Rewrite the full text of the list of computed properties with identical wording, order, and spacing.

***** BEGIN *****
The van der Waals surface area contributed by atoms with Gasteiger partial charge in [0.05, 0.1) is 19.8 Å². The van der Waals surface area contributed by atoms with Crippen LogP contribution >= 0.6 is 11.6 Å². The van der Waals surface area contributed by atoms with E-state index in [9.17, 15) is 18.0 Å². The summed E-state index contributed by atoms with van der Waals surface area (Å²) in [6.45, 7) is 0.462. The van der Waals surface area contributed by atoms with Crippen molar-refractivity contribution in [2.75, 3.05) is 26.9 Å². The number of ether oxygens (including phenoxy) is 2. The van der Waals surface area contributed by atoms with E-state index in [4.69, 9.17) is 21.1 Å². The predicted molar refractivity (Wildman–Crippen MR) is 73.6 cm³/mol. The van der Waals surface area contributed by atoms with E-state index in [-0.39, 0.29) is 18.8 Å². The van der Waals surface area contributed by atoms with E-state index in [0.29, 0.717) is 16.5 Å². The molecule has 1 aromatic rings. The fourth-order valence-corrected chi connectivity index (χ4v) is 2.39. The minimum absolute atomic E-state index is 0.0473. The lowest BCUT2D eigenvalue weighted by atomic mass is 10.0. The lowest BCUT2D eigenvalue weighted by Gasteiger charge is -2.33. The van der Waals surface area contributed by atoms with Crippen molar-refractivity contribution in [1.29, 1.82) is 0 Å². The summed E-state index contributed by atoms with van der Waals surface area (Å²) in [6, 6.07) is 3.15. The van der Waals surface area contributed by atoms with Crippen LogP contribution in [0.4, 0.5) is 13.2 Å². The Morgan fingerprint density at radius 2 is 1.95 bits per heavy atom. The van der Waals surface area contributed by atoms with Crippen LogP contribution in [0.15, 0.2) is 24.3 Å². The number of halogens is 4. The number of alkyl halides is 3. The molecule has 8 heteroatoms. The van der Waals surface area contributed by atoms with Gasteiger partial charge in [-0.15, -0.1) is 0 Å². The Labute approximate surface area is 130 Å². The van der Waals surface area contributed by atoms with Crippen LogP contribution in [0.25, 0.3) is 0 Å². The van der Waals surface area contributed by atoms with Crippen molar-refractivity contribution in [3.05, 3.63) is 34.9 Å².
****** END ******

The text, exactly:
The van der Waals surface area contributed by atoms with Gasteiger partial charge in [0.05, 0.1) is 19.8 Å². The van der Waals surface area contributed by atoms with Crippen LogP contribution >= 0.6 is 11.6 Å². The van der Waals surface area contributed by atoms with E-state index in [9.17, 15) is 18.0 Å². The summed E-state index contributed by atoms with van der Waals surface area (Å²) in [6.45, 7) is 0.462. The van der Waals surface area contributed by atoms with Crippen molar-refractivity contribution in [2.75, 3.05) is 26.9 Å². The number of ether oxygens (including phenoxy) is 2. The van der Waals surface area contributed by atoms with E-state index in [4.69, 9.17) is 21.1 Å². The predicted molar refractivity (Wildman–Crippen MR) is 73.6 cm³/mol. The van der Waals surface area contributed by atoms with E-state index in [-0.39, 0.29) is 18.8 Å². The van der Waals surface area contributed by atoms with E-state index in [0.29, 0.717) is 16.5 Å². The molecule has 1 aromatic rings. The fourth-order valence-corrected chi connectivity index (χ4v) is 2.39. The minimum absolute atomic E-state index is 0.0473. The lowest BCUT2D eigenvalue weighted by atomic mass is 10.0. The lowest BCUT2D eigenvalue weighted by Gasteiger charge is -2.33. The van der Waals surface area contributed by atoms with Crippen molar-refractivity contribution in [1.29, 1.82) is 0 Å². The summed E-state index contributed by atoms with van der Waals surface area (Å²) in [6, 6.07) is 3.15. The van der Waals surface area contributed by atoms with Crippen LogP contribution in [0.4, 0.5) is 13.2 Å². The Morgan fingerprint density at radius 2 is 1.95 bits per heavy atom. The van der Waals surface area contributed by atoms with Crippen LogP contribution in [0.15, 0.2) is 24.3 Å². The number of halogens is 4. The number of alkyl halides is 3. The molecule has 8 heteroatoms. The van der Waals surface area contributed by atoms with Gasteiger partial charge in [-0.15, -0.1) is 0 Å². The Labute approximate surface area is 130 Å². The van der Waals surface area contributed by atoms with Crippen LogP contribution in [0.25, 0.3) is 0 Å². The van der Waals surface area contributed by atoms with Crippen molar-refractivity contribution in [3.05, 3.63) is 34.9 Å².